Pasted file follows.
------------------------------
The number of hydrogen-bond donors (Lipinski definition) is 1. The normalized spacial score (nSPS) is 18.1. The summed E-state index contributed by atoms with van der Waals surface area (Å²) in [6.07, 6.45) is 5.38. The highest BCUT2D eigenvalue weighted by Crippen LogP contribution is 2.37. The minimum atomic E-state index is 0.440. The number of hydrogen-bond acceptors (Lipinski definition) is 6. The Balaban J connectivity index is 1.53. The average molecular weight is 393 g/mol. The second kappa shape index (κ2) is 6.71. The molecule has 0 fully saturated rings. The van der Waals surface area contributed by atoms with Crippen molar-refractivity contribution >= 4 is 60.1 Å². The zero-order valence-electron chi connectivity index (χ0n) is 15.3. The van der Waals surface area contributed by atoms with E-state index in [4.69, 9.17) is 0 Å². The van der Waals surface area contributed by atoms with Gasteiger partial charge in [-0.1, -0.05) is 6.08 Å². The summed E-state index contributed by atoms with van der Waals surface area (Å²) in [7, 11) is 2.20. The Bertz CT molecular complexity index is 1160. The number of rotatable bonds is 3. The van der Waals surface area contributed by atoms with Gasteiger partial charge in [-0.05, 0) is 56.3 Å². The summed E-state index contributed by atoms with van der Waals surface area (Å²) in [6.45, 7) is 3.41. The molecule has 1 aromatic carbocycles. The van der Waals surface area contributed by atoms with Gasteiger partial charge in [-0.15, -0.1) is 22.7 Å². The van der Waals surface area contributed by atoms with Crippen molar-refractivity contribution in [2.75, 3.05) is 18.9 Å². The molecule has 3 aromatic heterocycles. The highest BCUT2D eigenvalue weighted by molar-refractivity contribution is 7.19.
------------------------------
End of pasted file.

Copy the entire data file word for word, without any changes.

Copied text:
The number of hydrogen-bond donors (Lipinski definition) is 1. The normalized spacial score (nSPS) is 18.1. The summed E-state index contributed by atoms with van der Waals surface area (Å²) in [6.07, 6.45) is 5.38. The highest BCUT2D eigenvalue weighted by Crippen LogP contribution is 2.37. The minimum atomic E-state index is 0.440. The number of hydrogen-bond acceptors (Lipinski definition) is 6. The Balaban J connectivity index is 1.53. The average molecular weight is 393 g/mol. The second kappa shape index (κ2) is 6.71. The molecule has 0 fully saturated rings. The van der Waals surface area contributed by atoms with Crippen molar-refractivity contribution >= 4 is 60.1 Å². The zero-order valence-electron chi connectivity index (χ0n) is 15.3. The van der Waals surface area contributed by atoms with E-state index in [4.69, 9.17) is 0 Å². The van der Waals surface area contributed by atoms with Gasteiger partial charge in [-0.1, -0.05) is 6.08 Å². The summed E-state index contributed by atoms with van der Waals surface area (Å²) in [7, 11) is 2.20. The Bertz CT molecular complexity index is 1160. The number of rotatable bonds is 3. The van der Waals surface area contributed by atoms with Gasteiger partial charge in [-0.05, 0) is 56.3 Å². The summed E-state index contributed by atoms with van der Waals surface area (Å²) in [6.45, 7) is 3.41. The molecule has 1 aromatic carbocycles. The van der Waals surface area contributed by atoms with Gasteiger partial charge in [-0.15, -0.1) is 22.7 Å². The van der Waals surface area contributed by atoms with Crippen molar-refractivity contribution in [2.75, 3.05) is 18.9 Å². The molecule has 3 aromatic heterocycles. The highest BCUT2D eigenvalue weighted by molar-refractivity contribution is 7.19.